On May 30, 2000, at 1859 Eastern Daylight Time, a Piper PA-28-161, N4319U, was substantially damaged during a forced landing in Williamstown, New Jersey. The certificated private pilot and two passengers received minor injuries. Visual meteorological conditions prevailed for the personal flight. No flight plan had been filed for the flight that was conducted under 14 CFR Part 91.

According to the pilot, he had departed Berlin, New Jersey (19N), and was en route to Atlantic City, New Jersey, cruising at 2,000 feet. He further stated:

"...I noticed the annunciator panel oil light 'flicker' for a few seconds, and then it was steadily on...I then proceeded to make a standard rate left 180 degree turn back to 19N. Before I could finish the '180', the plane shook...[descending] below 1,000 feet, the shaking subsided greatly...just before landing, clipped a fiber-optic wire with my right wing and part of the right side other main gear wheel. This caused me to abruptly spin 180 degrees to the right and I was still flying down to the grass...."

According to an inspector from the Federal Aviation Administration (FAA), a small post-crash fire developed in the engine compartment, which was subsequently extinguished. Examination of the airplane revealed the right wing was bent upward about 70 degrees, the left wing was opened to the spar, and the underside of the fuselage was bent. In addition, the landing gear was separated from the airplane.

The FAA inspector further reported the left side drain plug on the engine sump had been removed and replaced with a quick drain plug. Examination of the engine revealed that the quick drain plug was missing. The quick drain plug was not found in the engine cowling, or area surrounding the airplane. The safety wire hole adjacent to the quick drain plug hole was void of safety wire.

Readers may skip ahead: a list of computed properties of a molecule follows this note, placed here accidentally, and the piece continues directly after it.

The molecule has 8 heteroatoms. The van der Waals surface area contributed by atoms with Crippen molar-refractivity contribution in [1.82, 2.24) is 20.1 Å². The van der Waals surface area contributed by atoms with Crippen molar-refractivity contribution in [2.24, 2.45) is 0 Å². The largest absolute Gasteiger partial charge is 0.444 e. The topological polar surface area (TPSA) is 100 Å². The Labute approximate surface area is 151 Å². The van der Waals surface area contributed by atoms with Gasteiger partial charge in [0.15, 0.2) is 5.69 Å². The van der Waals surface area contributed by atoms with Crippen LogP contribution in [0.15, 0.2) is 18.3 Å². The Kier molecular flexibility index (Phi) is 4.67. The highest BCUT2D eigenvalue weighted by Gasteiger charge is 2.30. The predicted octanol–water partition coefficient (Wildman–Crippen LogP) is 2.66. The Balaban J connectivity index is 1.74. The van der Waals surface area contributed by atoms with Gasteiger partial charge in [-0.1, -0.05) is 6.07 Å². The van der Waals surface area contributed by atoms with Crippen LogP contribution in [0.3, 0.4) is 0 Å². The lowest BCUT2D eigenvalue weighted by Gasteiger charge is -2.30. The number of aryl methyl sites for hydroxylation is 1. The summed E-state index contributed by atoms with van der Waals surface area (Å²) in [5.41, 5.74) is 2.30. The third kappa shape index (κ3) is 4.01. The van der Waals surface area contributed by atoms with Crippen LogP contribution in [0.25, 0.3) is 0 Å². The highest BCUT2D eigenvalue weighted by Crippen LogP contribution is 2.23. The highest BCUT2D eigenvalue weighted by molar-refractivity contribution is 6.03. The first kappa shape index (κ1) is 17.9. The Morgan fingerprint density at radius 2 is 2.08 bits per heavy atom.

According the Manager of Accident Investigation for Lycoming, their records indicated the engine had been overhauled by Textron Lycoming, and was delivered with two threaded drain plugs, one on each side of the sump. Quick drains were not installed.

According to records supplied by the FAA, the engine was installed in the airplane on May 5, 2000, and on May 10, 2000, after the engine had accumulated 20 flight hours, an oil change was conducted. At the time of the accident, the engine had accumulated 52 hours since the oil change and 72 hours since overhaul.

In addition, the FAA inspector reported there was no entry in the maintenance records for the installation of the quick drain plug.

The mechanic who owned the airplane and performed the engine installation declined to answer any questions about the quick drain plug.

The mechanic who performed the oil change confirmed that a quick drain plug was installed, but reported he was unaware of who installed it. He reported that when he performed the oil change, he did not remove the engine cowling. He had reached inside the cowling and opened the quick drain by pushing up and twisting. After the oil was drained, he returned the quick drain to the locked position, and filled the engine with oil. He said the quick drain plug was tight, and he did not notice if it was secured with safety wire.

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